As players rushed around trying to pick each other off, they learned about another aspect of the game that was feeling neglected - the board. While the Monk killed the Vampiress, the Troll and the Druid were killed by creatures from the adventure deck. The Necromancer got toaded and the Gladiator was more than happy to finish him off.

"I've had it up to here with your rules!"

On turn 157, the Warlock made it to the Plain of Peril. Creative use of game mechanics got him past the Mines with only 6 craft, and then he realized that he'd forgotten about the Vampire's Tower and the Pit Fiends. He got past the Tower with one life, no fate, and an effective 4 Strength. Still, he was able to beat 3 Pit Fiends without dying, and entered the Crown of Command.

On entering the Crown, he revealed the Battle Royale ending. The only other character with a Talisman was the Prophetess, who had four lives to the Warlock's one, but the Warlock had one more each of Strength and Craft. Neither one had fate, and neither one had Armor.

The Warlock's Poisoned Dagger gave him slightly better odds at Battle than at Pychic Combat, so he attacked twice in Battle and reduced the Prophetess to 2 life. He switched to Psychic Combat so that he could finish her with Soul Shatter, but she had a Counterspell and outrolled him to claim final victory. (The Warlock's losing roll had been a 1, and if he'd stuck to battle, the Poisoned Dagger would have saved him and led him to victory).

Conclusion
This was one of the most entertaining games of talisman I've played, with two turns that each resulted in 40+ damage dealt. The Warlock got to use a trick I've known about for a while but never seen in practice, and the Prophetess managed a come from behind victory after being a non-entity for the first 95% of the game.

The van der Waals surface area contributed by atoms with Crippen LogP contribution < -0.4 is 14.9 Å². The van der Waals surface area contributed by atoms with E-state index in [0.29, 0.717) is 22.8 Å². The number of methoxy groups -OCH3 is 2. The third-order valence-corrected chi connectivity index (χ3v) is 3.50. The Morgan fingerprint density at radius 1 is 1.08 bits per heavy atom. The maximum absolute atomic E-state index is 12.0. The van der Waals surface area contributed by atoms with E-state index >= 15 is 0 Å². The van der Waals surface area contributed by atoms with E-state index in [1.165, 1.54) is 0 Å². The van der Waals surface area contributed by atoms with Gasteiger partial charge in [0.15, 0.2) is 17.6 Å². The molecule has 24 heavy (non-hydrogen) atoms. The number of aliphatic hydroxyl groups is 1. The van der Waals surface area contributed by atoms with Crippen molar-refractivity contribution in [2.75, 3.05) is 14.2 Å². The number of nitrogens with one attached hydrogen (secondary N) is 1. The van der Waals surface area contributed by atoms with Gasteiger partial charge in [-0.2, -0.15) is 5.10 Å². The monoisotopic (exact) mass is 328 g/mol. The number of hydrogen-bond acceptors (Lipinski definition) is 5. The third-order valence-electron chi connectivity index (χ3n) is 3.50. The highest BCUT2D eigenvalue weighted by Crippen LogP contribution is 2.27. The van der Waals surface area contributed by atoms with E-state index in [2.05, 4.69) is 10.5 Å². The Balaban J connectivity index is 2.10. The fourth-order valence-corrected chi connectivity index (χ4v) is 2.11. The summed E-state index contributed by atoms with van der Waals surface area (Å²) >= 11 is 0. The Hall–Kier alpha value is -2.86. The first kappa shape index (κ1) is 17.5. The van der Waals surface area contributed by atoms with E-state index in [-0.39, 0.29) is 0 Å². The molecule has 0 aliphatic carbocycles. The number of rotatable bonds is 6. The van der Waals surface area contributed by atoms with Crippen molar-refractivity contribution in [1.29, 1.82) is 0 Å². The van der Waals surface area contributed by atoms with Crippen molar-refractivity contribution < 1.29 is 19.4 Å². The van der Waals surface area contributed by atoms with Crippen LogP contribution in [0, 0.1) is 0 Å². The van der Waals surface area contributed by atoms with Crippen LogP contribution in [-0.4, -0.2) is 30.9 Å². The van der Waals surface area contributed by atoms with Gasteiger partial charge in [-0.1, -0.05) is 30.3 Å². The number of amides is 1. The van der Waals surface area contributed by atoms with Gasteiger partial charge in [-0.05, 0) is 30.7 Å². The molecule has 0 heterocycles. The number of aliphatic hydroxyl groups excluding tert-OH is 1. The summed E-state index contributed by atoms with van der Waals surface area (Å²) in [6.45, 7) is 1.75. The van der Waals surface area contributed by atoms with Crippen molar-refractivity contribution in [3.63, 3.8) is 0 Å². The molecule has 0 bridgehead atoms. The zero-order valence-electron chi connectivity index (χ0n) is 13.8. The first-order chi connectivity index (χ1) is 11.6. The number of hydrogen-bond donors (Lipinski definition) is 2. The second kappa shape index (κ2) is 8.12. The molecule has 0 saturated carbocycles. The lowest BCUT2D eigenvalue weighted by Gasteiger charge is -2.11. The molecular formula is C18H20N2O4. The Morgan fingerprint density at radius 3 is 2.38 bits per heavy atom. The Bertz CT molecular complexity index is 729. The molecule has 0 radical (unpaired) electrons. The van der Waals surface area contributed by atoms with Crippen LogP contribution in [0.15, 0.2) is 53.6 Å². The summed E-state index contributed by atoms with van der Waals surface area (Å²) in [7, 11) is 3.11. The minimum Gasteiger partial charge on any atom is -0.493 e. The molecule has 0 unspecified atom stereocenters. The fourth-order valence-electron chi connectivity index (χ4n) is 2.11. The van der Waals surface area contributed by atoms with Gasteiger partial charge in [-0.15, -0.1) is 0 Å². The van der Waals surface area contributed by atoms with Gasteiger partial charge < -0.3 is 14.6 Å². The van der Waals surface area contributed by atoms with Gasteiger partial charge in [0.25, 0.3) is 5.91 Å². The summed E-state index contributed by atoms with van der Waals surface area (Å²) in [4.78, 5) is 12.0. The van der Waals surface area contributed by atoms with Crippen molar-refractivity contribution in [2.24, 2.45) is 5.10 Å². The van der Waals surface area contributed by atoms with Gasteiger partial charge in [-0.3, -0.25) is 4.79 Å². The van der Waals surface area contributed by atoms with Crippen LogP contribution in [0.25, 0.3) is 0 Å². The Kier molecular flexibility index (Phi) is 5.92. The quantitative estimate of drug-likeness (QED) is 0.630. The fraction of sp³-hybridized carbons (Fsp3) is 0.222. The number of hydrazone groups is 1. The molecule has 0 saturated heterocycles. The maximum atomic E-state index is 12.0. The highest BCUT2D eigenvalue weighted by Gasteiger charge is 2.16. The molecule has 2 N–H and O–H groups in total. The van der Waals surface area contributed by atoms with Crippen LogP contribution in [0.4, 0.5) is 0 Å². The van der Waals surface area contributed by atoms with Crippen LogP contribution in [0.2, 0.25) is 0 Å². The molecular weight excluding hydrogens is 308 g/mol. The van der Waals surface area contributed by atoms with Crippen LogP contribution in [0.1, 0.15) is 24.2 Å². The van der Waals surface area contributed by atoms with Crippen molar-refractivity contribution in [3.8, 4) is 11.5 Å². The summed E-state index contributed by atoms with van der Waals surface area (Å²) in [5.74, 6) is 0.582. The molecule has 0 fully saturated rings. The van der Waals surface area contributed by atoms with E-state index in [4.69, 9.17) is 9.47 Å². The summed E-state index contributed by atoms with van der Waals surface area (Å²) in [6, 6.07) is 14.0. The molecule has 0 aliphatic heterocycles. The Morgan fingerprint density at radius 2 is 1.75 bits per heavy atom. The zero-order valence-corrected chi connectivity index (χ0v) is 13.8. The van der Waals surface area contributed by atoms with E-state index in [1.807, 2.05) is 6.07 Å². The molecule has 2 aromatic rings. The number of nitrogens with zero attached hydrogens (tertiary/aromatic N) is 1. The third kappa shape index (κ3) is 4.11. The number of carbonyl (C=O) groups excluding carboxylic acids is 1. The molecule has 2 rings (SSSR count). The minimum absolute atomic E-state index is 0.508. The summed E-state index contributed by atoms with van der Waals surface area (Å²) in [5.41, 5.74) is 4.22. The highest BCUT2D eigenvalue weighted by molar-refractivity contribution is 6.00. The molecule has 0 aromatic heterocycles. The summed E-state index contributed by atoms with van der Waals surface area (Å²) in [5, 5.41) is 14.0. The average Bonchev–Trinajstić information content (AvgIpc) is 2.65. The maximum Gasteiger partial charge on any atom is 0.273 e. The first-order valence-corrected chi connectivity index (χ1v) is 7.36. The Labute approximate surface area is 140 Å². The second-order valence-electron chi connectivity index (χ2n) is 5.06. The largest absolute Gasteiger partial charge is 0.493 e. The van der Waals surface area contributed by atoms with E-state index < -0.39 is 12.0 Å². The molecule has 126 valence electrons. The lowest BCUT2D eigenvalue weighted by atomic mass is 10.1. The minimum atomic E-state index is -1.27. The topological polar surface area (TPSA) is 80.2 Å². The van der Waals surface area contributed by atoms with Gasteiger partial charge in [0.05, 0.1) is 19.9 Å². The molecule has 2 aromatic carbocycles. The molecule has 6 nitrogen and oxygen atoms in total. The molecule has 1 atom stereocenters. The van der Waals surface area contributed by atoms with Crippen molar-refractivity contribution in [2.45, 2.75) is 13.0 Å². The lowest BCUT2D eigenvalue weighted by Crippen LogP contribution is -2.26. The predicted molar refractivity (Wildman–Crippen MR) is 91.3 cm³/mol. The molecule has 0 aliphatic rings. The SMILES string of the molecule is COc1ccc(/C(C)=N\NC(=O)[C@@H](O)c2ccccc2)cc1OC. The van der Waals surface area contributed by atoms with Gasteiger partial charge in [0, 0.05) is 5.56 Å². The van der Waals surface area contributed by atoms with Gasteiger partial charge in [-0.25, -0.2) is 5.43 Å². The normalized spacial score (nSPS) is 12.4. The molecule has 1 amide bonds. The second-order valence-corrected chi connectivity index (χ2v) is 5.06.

Some final statistics:

Total Playing time - about 4 hours
Total number of turns - 207
Average number of turns taken - 7.96
Number of turns taken to reach the Crown of Command - 21


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Alex F
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Awesomely crazy. Or crazily awesome, whatever's better.
Underdog victories are sweet.
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J P
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What was the Warlock's trick? I'd love to hear it if you want to share more stories
 
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Rob W
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thirteenthirtyseven wrote:
What was the Warlock's trick? I'd love to hear it if you want to share more stories


Lightning Bolt.

He cast it on himself as soon as he landed on the Mines. It kept him from being able to roll for the Mines' effect, so he wasn't teleported anywhere.
 
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Elliott Eastoe
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Zookeep wrote:
thirteenthirtyseven wrote:
What was the Warlock's trick? I'd love to hear it if you want to share more stories


Lightning Bolt.

He cast it on himself as soon as he landed on the Mines. It kept him from being able to roll for the Mines' effect, so he wasn't teleported anywhere.


I'll agree that the Spell says it can be cast at any time on a character. However I think in this scenario, the character would have to roll for the Mines on his next turn instead (as though he had just landed there). The same would apply if a character landed on the Lord of Darkness space in the Dungeon. The Lightning Bolt would end his turn and on his next turn he would have to fight the Lord of Darkness (again as though he had landed there). This is certainly the way we play it and I think this is the best way to handle it!

Ell.
 
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Rob W
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While I see what you're saying, I would argue that it works because the space on which you start your turn has no impact on your current turn (the exceptions being Dice with Death, Pits, Werewolf Den, which all specifically state that you must meet a requirement to pass them). Since the Mines have no stated requirement, I believe they work more like the Temple (if you get Lightning Bolted before you can roll for the Temple, you're out of luck and don't get to encounter it on your next turn).